Jackie, the Child Writer


Some of my stories from growing up:

In third grade, I invented the Pononia family and spent time exploring the romance between Billy Pononia and his girlfriend Kate. When they left for college (a concept I could hardly fathom), they didn’t know how to find one another (because obviously a dating couple wouldn’t share where they were each going, right?) and Billy had to search long and hard for Kate, who had given up on him and was starting to love another man. But when Billy tracked her down (on her college campus!), he fought that man (of course!) and ended up marrying Kate. That’s romance right there, people.

Around sixth grade, my sister Kristin, neighbor Amber, and I started the Story Society, which was to meet weekly in our awesome clubhouse (a room in our motorcycle shed that I’d cleaned out and whose walls I adorned with a freehand painting of a castle with just one light on in one of the turrets). We were supposed to write one story each week, read them aloud to one another, and then offer feedback. My first story was about a jealous best friend taking archery lessons who ended up shooting her best friend’s boyfriend– but her best friend jumped in front of the boyfriend, and the arrow pierced both their hearts.  Tragic. Then the Story Society disbanded.

In junior high, I authored a soap opera. I’d write “episodes” in a green notebook labelled “Sunnyside High,” which my friends passed amongst themselves before it would end up back in my hands. Then I’d write a few more episodes for everyone. This soap opera was full-on drama: a teen pregnancy, a long-lost twin, a rebel who’d gotten AIDS from a tainted blood transfusion after his motorcycle accident. Sheer gold.

I also wrote a story about two best friends competing for just one spot on the track team. (Note to self: maybe stay away from writing sports stories, mmmkay?) I also penned a stunning mystery where a girl kept seeing her dead boyfriend. Hot.

Then there was my novella about a teen cheerleader who developed emphysema. Let me tell you; this was intense. I finished the story around 2 am in the dark in our family room, only the light from the computer screen to illuminate the tears that flowed down my cheeks.

In high school I turned my attention to bad, melodramatic free verse poetry, but that’s a whole other post. I’ll spare you for now. 🙂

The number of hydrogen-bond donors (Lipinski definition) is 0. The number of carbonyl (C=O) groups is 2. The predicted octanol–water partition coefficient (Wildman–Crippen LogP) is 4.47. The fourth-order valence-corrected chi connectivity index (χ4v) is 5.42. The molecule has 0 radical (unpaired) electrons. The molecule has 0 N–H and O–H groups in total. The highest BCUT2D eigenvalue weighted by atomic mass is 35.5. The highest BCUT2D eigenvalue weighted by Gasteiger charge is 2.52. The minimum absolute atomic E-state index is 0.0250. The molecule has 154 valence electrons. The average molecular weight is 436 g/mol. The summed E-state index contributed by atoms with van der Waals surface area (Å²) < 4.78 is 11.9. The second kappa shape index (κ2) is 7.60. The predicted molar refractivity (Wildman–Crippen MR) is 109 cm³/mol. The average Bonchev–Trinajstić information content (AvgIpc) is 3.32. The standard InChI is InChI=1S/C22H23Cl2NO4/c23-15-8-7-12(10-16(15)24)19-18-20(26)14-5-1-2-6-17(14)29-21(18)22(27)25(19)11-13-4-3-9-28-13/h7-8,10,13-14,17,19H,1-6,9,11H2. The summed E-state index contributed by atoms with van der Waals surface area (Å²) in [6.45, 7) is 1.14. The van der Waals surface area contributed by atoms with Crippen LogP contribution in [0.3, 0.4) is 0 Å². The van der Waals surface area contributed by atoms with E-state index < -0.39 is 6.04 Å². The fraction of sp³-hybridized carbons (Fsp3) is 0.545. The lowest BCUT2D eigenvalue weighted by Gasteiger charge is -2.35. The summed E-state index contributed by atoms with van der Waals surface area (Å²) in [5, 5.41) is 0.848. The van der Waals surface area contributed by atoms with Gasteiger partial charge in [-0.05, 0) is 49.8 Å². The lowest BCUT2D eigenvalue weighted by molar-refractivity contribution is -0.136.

If you’re a writer, do you remember some of your earliest creations? Were they dramatic and over-the-top like mine?

10 thoughts on “Jackie, the Child Writer

  1. I probably shouldn’t laugh about a teen cheerleader developing emphysema, but it’s late, and I love tales from Jackie’s childhood, and I’m contemplating the various ways a teenager could contract emphysema. LOVE this post!

    My early creations included “The River Heights Gazette,” co-written with my two best friends, where we turned the innocent Nancy Drew stories into sordid soap opera installments where Carson Drew ran off with Nancy’s friend Bess, and the maid Hannah Gruen had a hot affair with George’s boyfriend Dave. Then I decided to clean up my act and write “A Piece of Faith,” my Christian historical romance. I also created a tear-jerking drama for my Barbie dolls, featuring cancer-ridden-parents and immaculately-conceived-infants with burns on their legs.

  2. I still have some of my childhood writings. My early stories usually involved some kind of moral. LIke in one that I wrote in first or second grade, a cat known for being unkind learned that it was better to be kind. 🙂 When I was in 5th or 6th grade, I wrote some “scary” stories where all the creepy stuff actually happened in dreams. I also started a novel with characters who were friends and were going to solve mysteries. Didn’t get very far with that one.

  3. The jealous best friend! Hahahha! Oh my gosh, I can’t even remember how many stories of mine involved someone jealous trying to win someone else back! The pinnacle of my illustrated stories was about a mermaid who performs surgery (with what appears to be a kitchen knife) on her two best friends, exchanging with each of them half of a heart. The friends transform into beautiful women with their new transplants, while the mermaid becomes a horrifying creature who appears to be wearing only some sort of hula skirt. She goes on vacation, only to return at the end as a silky, shiny angel and turns her friends into angels as well.

    In high school, my best friend and I tried co-authoring a novel; we wrote alternate chapters. It was based on what we expected reality to be once we started college. Perhaps needless to say, my college experience did NOT involve dorm rooms covered in rose petals, severe skiing accidents, potential paralysis, and ridiculous gifts all the time from the man who fell in love with me the first week of school. What a shame.

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